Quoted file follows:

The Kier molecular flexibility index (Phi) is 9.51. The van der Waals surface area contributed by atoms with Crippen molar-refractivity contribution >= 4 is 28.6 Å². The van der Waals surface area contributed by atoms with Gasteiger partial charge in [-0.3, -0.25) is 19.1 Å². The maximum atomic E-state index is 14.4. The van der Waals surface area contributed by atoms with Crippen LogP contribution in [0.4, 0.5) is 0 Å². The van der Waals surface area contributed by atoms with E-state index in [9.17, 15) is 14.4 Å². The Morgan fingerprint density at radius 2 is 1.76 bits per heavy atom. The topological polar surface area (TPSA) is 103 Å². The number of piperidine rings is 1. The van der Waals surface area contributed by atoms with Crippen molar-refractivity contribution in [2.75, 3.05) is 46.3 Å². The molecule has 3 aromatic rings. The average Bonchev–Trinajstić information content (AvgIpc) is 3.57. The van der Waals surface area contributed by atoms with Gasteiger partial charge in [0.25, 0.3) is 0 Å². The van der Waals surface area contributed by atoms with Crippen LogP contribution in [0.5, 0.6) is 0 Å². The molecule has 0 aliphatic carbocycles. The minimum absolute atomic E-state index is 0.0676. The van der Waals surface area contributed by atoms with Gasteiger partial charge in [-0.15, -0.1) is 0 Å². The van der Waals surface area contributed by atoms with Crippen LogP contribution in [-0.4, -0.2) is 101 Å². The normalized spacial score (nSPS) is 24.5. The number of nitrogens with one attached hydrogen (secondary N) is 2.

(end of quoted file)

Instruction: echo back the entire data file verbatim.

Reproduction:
The Kier molecular flexibility index (Phi) is 9.51. The van der Waals surface area contributed by atoms with Crippen molar-refractivity contribution >= 4 is 28.6 Å². The van der Waals surface area contributed by atoms with Gasteiger partial charge in [-0.3, -0.25) is 19.1 Å². The maximum atomic E-state index is 14.4. The van der Waals surface area contributed by atoms with Crippen LogP contribution in [0.4, 0.5) is 0 Å². The van der Waals surface area contributed by atoms with E-state index in [9.17, 15) is 14.4 Å². The Morgan fingerprint density at radius 2 is 1.76 bits per heavy atom. The topological polar surface area (TPSA) is 103 Å². The number of piperidine rings is 1. The van der Waals surface area contributed by atoms with Crippen molar-refractivity contribution in [2.75, 3.05) is 46.3 Å². The molecule has 3 aromatic rings. The average Bonchev–Trinajstić information content (AvgIpc) is 3.57. The van der Waals surface area contributed by atoms with Gasteiger partial charge in [0.25, 0.3) is 0 Å². The van der Waals surface area contributed by atoms with Crippen LogP contribution in [0.5, 0.6) is 0 Å². The molecule has 0 aliphatic carbocycles. The minimum absolute atomic E-state index is 0.0676. The van der Waals surface area contributed by atoms with Gasteiger partial charge in [-0.15, -0.1) is 0 Å². The van der Waals surface area contributed by atoms with Crippen LogP contribution in [-0.4, -0.2) is 101 Å². The normalized spacial score (nSPS) is 24.5. The number of nitrogens with one attached hydrogen (secondary N) is 2.